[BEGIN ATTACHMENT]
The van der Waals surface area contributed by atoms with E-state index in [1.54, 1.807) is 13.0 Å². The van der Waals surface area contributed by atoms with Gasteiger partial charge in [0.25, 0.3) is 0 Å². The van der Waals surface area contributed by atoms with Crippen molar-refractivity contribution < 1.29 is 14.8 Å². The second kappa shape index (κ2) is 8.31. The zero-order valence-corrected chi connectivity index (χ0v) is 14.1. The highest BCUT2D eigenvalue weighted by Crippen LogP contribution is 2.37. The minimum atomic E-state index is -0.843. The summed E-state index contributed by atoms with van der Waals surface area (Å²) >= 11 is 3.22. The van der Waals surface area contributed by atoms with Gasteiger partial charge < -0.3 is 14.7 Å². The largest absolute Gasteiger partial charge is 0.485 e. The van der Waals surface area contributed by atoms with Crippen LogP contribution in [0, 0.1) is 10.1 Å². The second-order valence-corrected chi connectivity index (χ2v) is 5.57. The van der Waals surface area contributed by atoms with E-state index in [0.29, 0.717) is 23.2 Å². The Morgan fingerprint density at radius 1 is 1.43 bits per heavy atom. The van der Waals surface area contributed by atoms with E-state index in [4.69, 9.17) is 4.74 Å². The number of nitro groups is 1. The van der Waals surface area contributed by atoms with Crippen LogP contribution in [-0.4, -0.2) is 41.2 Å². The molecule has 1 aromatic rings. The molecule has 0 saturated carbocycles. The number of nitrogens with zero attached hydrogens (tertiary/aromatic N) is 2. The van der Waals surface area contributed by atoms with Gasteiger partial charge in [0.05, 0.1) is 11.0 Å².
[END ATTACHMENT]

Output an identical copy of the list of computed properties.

The van der Waals surface area contributed by atoms with E-state index in [1.54, 1.807) is 13.0 Å². The van der Waals surface area contributed by atoms with Gasteiger partial charge in [0.25, 0.3) is 0 Å². The van der Waals surface area contributed by atoms with Crippen molar-refractivity contribution < 1.29 is 14.8 Å². The second kappa shape index (κ2) is 8.31. The zero-order valence-corrected chi connectivity index (χ0v) is 14.1. The highest BCUT2D eigenvalue weighted by Crippen LogP contribution is 2.37. The minimum atomic E-state index is -0.843. The summed E-state index contributed by atoms with van der Waals surface area (Å²) >= 11 is 3.22. The van der Waals surface area contributed by atoms with Gasteiger partial charge < -0.3 is 14.7 Å². The largest absolute Gasteiger partial charge is 0.485 e. The van der Waals surface area contributed by atoms with Crippen LogP contribution in [0, 0.1) is 10.1 Å². The second-order valence-corrected chi connectivity index (χ2v) is 5.57. The van der Waals surface area contributed by atoms with E-state index in [0.29, 0.717) is 23.2 Å². The Morgan fingerprint density at radius 1 is 1.43 bits per heavy atom. The van der Waals surface area contributed by atoms with E-state index in [4.69, 9.17) is 4.74 Å². The number of nitro groups is 1. The van der Waals surface area contributed by atoms with Crippen LogP contribution in [-0.4, -0.2) is 41.2 Å². The molecule has 1 aromatic rings. The molecule has 0 saturated carbocycles. The number of nitrogens with zero attached hydrogens (tertiary/aromatic N) is 2. The van der Waals surface area contributed by atoms with Gasteiger partial charge in [0.05, 0.1) is 11.0 Å².